But let us go one step further here. The conventional approach to solve the recombination dynamics consists in transforming the type frequencies to certain functions (known as principal components) that diagonalise the dynamics, see [8, 10, 18] and references therein for more. We will now show that, in continuous time, they have a particularly simple structure: they are given by certain correlation functions, known as linkage disequilibria (LDE) in biology, which play an important role in applications. They have a counterpart at the level of operators (on ). Namely, let us define LDE operators via


where the underdot indicates the summation variable. Note that maps into , the set of signed measures on . Eq. (9) leads to the inverse by the combinatorial Möbius inversion formula, see [1, Thm. 4.18]. We then have

Theorem 3

If is the solution (7), the transformed quantities satisfy


See [5, Sec. 3.3].

Obviously, Eq. (10) is a system of decoupled, linear, homogeneous differential equations with the usual exponential solution. Note that this simple form emerged through the nonlinear transform (9) as applied to the solution of the coupled, nonlinear differential equation (4).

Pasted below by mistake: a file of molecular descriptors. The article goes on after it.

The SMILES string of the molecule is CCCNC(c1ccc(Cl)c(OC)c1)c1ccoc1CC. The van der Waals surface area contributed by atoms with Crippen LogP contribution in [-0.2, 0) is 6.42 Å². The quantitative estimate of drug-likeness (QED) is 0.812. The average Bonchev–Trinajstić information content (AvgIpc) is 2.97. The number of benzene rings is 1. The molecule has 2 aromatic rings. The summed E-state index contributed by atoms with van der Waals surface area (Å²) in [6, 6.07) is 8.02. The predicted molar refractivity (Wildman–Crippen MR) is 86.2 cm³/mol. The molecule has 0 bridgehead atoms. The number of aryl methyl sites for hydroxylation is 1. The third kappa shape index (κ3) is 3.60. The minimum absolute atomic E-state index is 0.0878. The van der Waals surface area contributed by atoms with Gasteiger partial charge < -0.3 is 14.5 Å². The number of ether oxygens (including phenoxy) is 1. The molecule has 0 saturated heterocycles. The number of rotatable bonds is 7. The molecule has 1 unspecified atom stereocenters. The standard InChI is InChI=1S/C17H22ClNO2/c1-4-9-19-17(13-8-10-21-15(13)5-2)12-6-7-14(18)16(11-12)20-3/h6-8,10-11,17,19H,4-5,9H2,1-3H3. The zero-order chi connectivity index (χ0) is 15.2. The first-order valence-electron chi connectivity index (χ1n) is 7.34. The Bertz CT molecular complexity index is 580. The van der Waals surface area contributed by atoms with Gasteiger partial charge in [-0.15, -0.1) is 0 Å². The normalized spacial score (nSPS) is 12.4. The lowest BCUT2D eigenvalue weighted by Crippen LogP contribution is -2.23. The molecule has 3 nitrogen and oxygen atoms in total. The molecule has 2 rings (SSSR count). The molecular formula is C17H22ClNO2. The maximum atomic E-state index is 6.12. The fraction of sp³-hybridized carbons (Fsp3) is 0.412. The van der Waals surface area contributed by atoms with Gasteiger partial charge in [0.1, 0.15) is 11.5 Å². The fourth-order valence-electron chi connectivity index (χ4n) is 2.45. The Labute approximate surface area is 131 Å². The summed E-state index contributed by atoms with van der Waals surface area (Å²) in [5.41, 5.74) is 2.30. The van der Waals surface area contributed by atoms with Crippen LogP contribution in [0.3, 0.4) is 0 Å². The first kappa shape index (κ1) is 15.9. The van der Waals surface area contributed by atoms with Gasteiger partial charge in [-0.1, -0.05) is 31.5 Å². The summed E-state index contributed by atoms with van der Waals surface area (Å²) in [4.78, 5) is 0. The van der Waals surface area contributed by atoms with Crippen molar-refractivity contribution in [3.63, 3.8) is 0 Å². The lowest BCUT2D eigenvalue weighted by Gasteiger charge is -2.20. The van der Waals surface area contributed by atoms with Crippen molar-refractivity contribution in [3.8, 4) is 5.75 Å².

Suitable components of the signed measure may then be identified to work with in practice (see [5, 6] for details); they correspond to correlation functions of all orders and decouple and decay exponentially. These functions turn out to be particularly well-adapted to the problem since they rely on ordered partitions, in contrast to conventional LDE’s used elsewhere in population genetics, which rely on general partitions (see [9, Ch. V.4] for review).

3 Stochastic dynamics, continuous time

3.1 The model